By Christine Roulston
When Natia Frank says it’s important to approach a problem as a whole, she means it. The Canada Research Chair in Multifunctional Materials Design has spent her life combining seemingly divergent subject areas in the search for the best solution.
Growing up in a household of artists and musicians in upstate New York, Frank developed a keen interest in both art and science. Rather than viewing the two subject areas as separate, she saw how they could complement one another. Frank even completed her undergraduate studies with a triple degree in math, music and chemistry.
“What attracted me to chemistry is that it is very much an art,” says Frank. “A lot of creativity that is similar to music is involved in the designing of structure and the understanding of how structure affects reactivity in chemistry.”
Frank’s ability to break down barriers between disciplines has led her to become a leading researcher in “spintronics,” one of the hottest new areas of science.
Conventional electronics makes use of the charge state of electrons, while spintronics takes advantage of the “direction” of spin of an electron (the clockwise or counterclockwise rotation of an electron relative to an external magnetic field) as well as its charge state.
Spintronic devices are currently used in mass data storage devices and hold great promise for the development of microelectronics that require orders of magnitude less power to run.
“One of the most obvious uses of spintronics is in expanding the amount of data a computer hard drive can store,” says Frank. “But because traditional data storage media involve magnet grains or films, the density of grains or ‘bits’ must be so high that it can cause ‘random flips’ in the spins, which can lead to improper or slow functioning of the computer.”
To get around the problem, Frank and her team of seven UVic scientists are combining magnetic, optical and conducting functions into hybrid materials to advance electronic data storage.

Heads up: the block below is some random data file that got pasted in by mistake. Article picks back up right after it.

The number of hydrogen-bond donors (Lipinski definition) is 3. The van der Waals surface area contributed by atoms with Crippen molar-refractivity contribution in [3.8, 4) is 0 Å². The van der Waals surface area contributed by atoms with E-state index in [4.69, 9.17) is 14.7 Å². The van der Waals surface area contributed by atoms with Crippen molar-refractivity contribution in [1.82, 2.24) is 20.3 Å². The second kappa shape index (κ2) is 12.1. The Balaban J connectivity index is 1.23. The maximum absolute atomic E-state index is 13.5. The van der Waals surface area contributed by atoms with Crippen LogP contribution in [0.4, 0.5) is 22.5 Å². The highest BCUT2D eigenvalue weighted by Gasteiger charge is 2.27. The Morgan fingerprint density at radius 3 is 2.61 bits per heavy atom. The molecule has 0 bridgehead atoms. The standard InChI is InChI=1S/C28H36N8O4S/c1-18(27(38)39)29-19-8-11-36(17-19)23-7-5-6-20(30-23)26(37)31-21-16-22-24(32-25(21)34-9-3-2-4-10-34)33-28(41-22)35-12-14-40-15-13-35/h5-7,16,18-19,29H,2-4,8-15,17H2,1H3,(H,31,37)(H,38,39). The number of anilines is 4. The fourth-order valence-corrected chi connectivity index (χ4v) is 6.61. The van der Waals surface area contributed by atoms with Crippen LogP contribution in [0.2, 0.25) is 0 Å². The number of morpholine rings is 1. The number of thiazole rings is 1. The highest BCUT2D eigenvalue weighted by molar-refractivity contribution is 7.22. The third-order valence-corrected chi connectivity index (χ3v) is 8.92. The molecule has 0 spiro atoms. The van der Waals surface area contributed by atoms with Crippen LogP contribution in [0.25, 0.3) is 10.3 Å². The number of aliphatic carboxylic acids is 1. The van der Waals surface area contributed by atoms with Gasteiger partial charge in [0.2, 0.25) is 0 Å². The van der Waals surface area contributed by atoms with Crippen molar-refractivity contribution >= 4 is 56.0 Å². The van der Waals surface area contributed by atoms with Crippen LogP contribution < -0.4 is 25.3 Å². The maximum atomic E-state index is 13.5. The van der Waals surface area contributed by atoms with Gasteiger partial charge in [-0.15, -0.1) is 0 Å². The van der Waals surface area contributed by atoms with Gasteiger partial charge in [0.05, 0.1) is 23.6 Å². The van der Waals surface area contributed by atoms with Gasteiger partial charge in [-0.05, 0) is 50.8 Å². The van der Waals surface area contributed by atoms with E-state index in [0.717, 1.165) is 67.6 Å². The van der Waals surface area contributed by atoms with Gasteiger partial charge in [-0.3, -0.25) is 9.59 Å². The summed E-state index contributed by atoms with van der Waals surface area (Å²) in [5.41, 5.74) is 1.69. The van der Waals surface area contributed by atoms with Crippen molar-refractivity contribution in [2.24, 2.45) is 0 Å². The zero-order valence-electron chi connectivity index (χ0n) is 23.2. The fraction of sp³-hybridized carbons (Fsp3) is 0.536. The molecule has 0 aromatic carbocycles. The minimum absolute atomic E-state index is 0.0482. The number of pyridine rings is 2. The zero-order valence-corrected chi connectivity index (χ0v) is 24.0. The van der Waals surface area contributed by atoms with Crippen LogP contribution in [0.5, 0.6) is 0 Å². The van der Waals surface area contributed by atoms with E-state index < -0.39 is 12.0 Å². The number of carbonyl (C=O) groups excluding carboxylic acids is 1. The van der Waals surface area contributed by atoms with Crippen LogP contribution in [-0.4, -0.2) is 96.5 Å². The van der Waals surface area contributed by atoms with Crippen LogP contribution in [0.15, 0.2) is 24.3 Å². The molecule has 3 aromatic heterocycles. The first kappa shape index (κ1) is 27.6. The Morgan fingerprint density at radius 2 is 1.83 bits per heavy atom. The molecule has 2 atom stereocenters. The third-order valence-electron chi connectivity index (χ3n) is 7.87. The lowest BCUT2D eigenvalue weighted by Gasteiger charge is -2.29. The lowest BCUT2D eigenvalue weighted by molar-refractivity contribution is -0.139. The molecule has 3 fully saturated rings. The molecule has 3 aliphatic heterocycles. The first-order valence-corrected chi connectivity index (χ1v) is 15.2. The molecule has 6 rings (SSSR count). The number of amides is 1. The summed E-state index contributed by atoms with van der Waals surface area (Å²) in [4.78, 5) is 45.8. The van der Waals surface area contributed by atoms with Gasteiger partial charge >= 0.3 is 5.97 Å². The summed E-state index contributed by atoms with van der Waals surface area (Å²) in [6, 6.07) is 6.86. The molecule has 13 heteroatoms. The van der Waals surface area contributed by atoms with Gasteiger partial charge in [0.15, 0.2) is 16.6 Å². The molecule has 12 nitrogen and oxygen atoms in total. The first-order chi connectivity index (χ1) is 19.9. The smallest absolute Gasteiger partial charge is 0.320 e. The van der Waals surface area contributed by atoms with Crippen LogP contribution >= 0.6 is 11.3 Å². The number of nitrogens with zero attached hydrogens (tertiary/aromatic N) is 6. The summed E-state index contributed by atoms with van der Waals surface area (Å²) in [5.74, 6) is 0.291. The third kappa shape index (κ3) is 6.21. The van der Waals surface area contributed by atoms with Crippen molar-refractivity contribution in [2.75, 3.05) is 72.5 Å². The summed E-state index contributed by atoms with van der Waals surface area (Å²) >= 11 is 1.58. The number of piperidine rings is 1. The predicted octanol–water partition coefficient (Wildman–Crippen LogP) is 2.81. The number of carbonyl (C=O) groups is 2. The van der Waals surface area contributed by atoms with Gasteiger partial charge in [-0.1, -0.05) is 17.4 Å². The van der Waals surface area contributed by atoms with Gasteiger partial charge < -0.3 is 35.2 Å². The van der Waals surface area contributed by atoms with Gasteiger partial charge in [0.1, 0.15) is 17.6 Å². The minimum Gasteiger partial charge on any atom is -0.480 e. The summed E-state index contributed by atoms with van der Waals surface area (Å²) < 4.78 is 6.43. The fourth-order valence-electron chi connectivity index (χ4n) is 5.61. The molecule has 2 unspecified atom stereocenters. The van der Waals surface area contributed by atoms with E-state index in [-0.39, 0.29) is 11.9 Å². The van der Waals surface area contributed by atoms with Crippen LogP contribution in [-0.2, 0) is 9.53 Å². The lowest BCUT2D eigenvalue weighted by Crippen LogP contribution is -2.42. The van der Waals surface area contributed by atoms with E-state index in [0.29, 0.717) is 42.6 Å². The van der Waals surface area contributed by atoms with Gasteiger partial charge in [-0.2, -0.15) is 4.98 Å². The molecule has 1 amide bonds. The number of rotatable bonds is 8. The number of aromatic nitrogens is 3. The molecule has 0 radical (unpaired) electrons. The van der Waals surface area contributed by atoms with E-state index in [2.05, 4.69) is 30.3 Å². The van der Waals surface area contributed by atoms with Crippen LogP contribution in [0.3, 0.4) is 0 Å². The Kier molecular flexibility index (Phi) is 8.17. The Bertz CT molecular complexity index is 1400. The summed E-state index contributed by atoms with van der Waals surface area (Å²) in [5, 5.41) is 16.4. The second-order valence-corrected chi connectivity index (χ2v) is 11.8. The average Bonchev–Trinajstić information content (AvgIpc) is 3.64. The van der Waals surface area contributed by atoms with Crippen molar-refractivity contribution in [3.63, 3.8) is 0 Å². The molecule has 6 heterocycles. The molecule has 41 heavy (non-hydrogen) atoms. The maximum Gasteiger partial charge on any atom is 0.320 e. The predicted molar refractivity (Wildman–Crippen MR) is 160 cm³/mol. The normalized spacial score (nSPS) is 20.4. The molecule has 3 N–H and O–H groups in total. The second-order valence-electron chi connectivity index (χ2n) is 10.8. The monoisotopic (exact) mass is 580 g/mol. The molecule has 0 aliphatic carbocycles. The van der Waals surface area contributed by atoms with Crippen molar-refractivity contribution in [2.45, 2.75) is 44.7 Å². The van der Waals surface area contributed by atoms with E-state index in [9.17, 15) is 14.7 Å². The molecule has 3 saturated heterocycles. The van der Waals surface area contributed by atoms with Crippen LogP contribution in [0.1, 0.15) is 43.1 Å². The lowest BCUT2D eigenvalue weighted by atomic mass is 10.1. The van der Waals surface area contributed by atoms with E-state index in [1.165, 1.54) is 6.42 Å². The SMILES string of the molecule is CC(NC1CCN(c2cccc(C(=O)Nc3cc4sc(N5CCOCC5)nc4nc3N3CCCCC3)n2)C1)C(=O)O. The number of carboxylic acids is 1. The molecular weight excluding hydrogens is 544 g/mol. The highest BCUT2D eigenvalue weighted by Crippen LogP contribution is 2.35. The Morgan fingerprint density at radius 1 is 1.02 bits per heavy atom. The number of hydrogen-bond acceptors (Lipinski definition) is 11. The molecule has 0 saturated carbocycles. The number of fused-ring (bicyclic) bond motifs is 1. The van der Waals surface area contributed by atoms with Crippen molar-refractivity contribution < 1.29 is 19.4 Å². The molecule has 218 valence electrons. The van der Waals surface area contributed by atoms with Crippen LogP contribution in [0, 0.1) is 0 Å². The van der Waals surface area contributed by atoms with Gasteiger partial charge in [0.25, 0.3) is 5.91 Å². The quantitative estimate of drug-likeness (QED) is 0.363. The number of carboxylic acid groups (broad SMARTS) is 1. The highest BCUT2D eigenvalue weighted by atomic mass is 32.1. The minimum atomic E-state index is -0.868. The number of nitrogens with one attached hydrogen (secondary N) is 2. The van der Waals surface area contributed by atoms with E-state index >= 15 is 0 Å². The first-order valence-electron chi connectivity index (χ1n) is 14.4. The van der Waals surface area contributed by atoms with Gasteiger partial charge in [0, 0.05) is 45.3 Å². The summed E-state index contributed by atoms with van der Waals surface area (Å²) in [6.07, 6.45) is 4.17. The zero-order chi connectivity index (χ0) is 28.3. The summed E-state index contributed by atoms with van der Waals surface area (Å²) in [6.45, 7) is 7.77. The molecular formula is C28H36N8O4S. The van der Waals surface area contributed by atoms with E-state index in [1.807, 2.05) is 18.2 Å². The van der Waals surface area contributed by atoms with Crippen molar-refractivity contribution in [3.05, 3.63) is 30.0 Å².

Frank is also keenly interested in quantum computing, an application of spintronics which is still in its infancy. The science allows computers to conduct complex calculations simultaneously, such as climate change mapping and the encryption of data at a very high level, which would improve security for many items from credit and identity cards to top secret government documents.
Frank joined UVic’s Department of Chemistry in January 2005, after four years at the University of Washington. Her education and career has taken her to leading universities and research institutions across North America and France.
Her research program at UVic also involves working on photomagnetic systems, in which exposing organic and inorganic compounds to a laser beam of light leads to changes in the magnetic properties of the material.
Frank’s excitement for the evolution of spintronics is palpable. “Magnetism and conductivity aren’t well understood. Significant computational, synthetic and intellectual challenges are involved, and that’s exciting,” she says. “I enjoy being part of three different scientific communities—the magnetism, optical and conductivity community all working towards a common goal.”